In a November 1938 essay for Harper’s magazine, White mentioned the only current children’s book he really liked was The 500 Hats of Bartholomew Cubbins by Dr. Seuss (Theodor Geisel), and contemplated how fun and easy it would be to write for children. Geisel shared the essay with the New York Public Library’s children’s librarian, Anne Carroll Moore, who bombarded White with letters encouraging him to try it. White told her he had, in fact, already started.
5. Anne Carroll Moore then tried to prevent Stuart Little from being published.
In 1945, White finally finished a draft of Stuart Little and sent it to Ursula Nordstrom, the director of Harper’s Department of Books for Boys and Girls. Nordstrom passed along an advance copy to Moore, who did little to hide her loathing for a story that spliced together fact and fantasy in what she believed was a distasteful way that would confuse children and ruin White’s reputation. She urged Nordstrom not to publish it, sent E.B. White a 14-page letter detailing her criticisms, and proclaimed she “never was so disappointed in a book in [her] life.” It's believed Moore used her influence to keep the tale off the shelves of the New York Public Library—and libraries around the country.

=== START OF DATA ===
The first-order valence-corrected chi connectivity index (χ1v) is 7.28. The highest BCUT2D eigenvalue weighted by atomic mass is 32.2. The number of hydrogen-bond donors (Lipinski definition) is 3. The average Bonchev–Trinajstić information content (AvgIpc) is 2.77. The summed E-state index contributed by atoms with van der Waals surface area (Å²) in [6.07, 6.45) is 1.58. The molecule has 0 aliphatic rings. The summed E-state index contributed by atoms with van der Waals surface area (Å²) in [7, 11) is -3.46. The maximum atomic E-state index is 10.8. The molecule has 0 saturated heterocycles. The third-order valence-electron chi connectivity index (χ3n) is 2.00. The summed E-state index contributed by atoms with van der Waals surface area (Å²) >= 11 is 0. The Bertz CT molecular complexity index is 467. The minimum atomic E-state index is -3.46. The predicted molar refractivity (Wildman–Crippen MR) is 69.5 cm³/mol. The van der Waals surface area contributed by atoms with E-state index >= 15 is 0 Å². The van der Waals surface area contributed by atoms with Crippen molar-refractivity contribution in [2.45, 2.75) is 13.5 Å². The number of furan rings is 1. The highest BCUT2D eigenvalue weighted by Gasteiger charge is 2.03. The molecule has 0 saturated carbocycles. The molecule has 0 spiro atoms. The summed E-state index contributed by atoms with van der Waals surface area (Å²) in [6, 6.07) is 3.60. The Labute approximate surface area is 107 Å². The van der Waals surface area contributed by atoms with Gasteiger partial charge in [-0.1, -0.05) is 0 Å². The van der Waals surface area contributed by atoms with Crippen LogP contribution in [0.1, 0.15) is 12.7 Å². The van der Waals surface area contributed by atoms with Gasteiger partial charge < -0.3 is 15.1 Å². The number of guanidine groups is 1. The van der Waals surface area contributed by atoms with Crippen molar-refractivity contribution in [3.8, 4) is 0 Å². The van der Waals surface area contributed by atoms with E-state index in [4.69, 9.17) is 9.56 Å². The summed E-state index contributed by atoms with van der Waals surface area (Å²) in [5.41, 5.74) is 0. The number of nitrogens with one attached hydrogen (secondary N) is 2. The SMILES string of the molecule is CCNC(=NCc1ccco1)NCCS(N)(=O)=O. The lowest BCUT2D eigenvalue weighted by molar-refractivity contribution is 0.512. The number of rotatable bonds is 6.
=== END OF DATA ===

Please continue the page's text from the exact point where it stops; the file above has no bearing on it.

6. Not all the critics loved Stuart Little.
Fortunately for fans of anthropomorphic mice, Nordstrom ignored Moore’s melodramatic warning and published the novel anyway. Plenty of people enjoyed White’s somewhat strange foray into children’s stories, but Moore wasn’t the only disappointed reader. The New York Times book critic Malcolm Cowley, for one, didn’t think White had created a classic by any means.
“If I also found it a little disappointing, perhaps that is because I had been expecting that E. B. White would write nothing less than a children's classic,” he wrote in his review. “Mr. White has a tendency to write amusing scenes instead of telling a story.”
The New Yorker’s Edmund Wilson also found it amusing, but was “disappointed that [White] didn’t develop the theme more in the manner of Kafka.”
7. It’s not totally clear if Stuart Little is actually a mouse.